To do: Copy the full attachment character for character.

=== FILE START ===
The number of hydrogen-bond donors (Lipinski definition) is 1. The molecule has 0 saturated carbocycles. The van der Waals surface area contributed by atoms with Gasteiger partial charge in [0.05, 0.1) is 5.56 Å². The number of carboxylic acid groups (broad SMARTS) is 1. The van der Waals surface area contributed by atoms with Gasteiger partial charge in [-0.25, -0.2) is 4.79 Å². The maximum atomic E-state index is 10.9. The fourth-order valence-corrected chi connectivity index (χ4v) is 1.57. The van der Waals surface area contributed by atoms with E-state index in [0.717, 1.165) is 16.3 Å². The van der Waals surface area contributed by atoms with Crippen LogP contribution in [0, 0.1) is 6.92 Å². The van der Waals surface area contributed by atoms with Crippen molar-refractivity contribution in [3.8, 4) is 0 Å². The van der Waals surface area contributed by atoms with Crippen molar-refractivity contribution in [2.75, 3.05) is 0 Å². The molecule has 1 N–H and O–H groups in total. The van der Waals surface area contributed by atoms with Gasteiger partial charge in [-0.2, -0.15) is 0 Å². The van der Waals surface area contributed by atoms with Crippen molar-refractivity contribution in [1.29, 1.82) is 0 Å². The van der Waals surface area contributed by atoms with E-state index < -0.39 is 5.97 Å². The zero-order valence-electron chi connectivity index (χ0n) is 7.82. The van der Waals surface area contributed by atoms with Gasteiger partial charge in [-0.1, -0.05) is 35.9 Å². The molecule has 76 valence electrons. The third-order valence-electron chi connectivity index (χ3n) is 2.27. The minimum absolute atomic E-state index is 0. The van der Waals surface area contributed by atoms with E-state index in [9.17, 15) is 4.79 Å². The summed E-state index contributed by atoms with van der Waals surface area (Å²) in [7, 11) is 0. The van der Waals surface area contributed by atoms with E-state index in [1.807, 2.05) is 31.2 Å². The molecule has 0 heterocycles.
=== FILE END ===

The number of hydrogen-bond donors (Lipinski definition) is 1. The molecule has 0 saturated carbocycles. The van der Waals surface area contributed by atoms with Gasteiger partial charge in [0.05, 0.1) is 5.56 Å². The number of carboxylic acid groups (broad SMARTS) is 1. The van der Waals surface area contributed by atoms with Gasteiger partial charge in [-0.25, -0.2) is 4.79 Å². The maximum atomic E-state index is 10.9. The fourth-order valence-corrected chi connectivity index (χ4v) is 1.57. The van der Waals surface area contributed by atoms with E-state index in [0.717, 1.165) is 16.3 Å². The van der Waals surface area contributed by atoms with Crippen LogP contribution in [0, 0.1) is 6.92 Å². The van der Waals surface area contributed by atoms with Crippen molar-refractivity contribution in [3.8, 4) is 0 Å². The van der Waals surface area contributed by atoms with Crippen molar-refractivity contribution in [2.75, 3.05) is 0 Å². The molecule has 1 N–H and O–H groups in total. The van der Waals surface area contributed by atoms with Gasteiger partial charge in [-0.2, -0.15) is 0 Å². The van der Waals surface area contributed by atoms with Crippen molar-refractivity contribution in [1.29, 1.82) is 0 Å². The van der Waals surface area contributed by atoms with E-state index < -0.39 is 5.97 Å². The zero-order valence-electron chi connectivity index (χ0n) is 7.82. The van der Waals surface area contributed by atoms with Gasteiger partial charge in [-0.1, -0.05) is 35.9 Å². The molecule has 76 valence electrons. The third-order valence-electron chi connectivity index (χ3n) is 2.27. The minimum absolute atomic E-state index is 0. The van der Waals surface area contributed by atoms with E-state index in [9.17, 15) is 4.79 Å². The summed E-state index contributed by atoms with van der Waals surface area (Å²) in [7, 11) is 0. The van der Waals surface area contributed by atoms with E-state index in [1.807, 2.05) is 31.2 Å². The molecule has 0 heterocycles.